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Neuroscience. 1999;88(4):995-7.

Noxious heat activates all capsaicin-sensitive and also a sub-population of capsaicin-insensitive dorsal root ganglion neurons.

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Novartis Institute for Medical Research, London, UK.


A sub-population of primary afferent fibres comprising mainly Adelta and C polymodal nociceptors specifically detects high intensity heat stimuli. These fibres are also sensitive to high threshold mechanical stimulation and different chemicals including inflammatory mediators. C-polymodal nociceptors are also activated by capsaicin. Recent findings show that noxious heat induces inward currents in a sub-population of cultured dorsal root ganglion neurons by opening nonselective cation-channels. It has been suggested that noxious heat is transduced by the recently cloned capsaicin-gated ion-channel since oocytes and HEK 293 cells expressing this channel respond to heat as well as capsaicin. In agreement with this suggestion Kirschstein et al. found in a small sample of dorsal root ganglion cells that all heat-sensitive neurons were also sensitive to capsaicin. In this study we examine further, by whole-cell voltage-clamp recording from adult rat dorsal root ganglion neurons grown in culture, the relationship between heat- and capsaicin-sensitivity. Our results show the existence of two kinds of heat-sensitive neurons, distinguished by their temperature thresholds. The low-threshold cells, which comprise the small-medium diameter population, are capsaicin-sensitive, whereas the high-threshold (mainly large-diameter) cells are not, and we postulate the existence of a heat transducer distinct from capsaicin receptor in the latter group.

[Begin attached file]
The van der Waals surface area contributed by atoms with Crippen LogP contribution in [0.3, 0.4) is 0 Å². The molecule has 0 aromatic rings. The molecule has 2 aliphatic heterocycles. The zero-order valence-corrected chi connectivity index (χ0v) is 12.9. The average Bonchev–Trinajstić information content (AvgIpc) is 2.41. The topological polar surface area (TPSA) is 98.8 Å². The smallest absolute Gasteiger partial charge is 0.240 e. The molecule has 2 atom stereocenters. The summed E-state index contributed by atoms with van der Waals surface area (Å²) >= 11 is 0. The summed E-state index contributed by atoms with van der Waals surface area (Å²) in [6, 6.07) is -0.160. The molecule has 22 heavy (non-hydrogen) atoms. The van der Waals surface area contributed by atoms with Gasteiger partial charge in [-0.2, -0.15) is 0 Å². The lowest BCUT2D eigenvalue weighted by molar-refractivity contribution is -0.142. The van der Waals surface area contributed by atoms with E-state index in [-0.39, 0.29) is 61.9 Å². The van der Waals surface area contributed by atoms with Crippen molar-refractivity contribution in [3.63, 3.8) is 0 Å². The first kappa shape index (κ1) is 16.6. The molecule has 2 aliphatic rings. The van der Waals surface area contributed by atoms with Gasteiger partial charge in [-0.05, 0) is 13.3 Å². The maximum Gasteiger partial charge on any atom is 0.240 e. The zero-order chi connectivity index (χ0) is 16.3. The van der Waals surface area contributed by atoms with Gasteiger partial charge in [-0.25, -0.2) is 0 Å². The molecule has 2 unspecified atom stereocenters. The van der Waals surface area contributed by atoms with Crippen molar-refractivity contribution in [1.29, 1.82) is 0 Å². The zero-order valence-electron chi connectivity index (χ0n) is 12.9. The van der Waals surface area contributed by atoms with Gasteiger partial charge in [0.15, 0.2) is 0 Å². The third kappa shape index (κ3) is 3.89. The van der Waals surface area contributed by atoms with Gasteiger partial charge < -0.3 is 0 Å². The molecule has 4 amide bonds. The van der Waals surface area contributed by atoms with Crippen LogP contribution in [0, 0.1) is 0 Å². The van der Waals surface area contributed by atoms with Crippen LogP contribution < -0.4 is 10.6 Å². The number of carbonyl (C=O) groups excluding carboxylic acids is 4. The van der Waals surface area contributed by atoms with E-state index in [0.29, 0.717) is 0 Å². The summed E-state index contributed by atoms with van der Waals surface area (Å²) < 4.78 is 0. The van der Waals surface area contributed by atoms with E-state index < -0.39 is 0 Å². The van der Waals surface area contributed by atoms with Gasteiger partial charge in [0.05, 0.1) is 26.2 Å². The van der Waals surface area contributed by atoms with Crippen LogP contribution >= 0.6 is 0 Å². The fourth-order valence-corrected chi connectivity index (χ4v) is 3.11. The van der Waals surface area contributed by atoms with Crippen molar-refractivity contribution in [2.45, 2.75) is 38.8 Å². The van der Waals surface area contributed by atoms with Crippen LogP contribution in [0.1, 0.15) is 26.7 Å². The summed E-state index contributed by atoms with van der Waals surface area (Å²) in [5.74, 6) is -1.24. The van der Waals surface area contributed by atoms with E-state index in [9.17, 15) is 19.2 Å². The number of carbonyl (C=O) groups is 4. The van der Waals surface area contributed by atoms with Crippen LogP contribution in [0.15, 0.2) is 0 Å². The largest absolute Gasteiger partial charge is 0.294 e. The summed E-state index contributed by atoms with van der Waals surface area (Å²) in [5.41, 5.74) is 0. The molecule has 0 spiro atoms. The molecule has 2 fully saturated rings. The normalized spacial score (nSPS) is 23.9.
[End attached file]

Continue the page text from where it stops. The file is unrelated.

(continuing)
[Indexed for MEDLINE]

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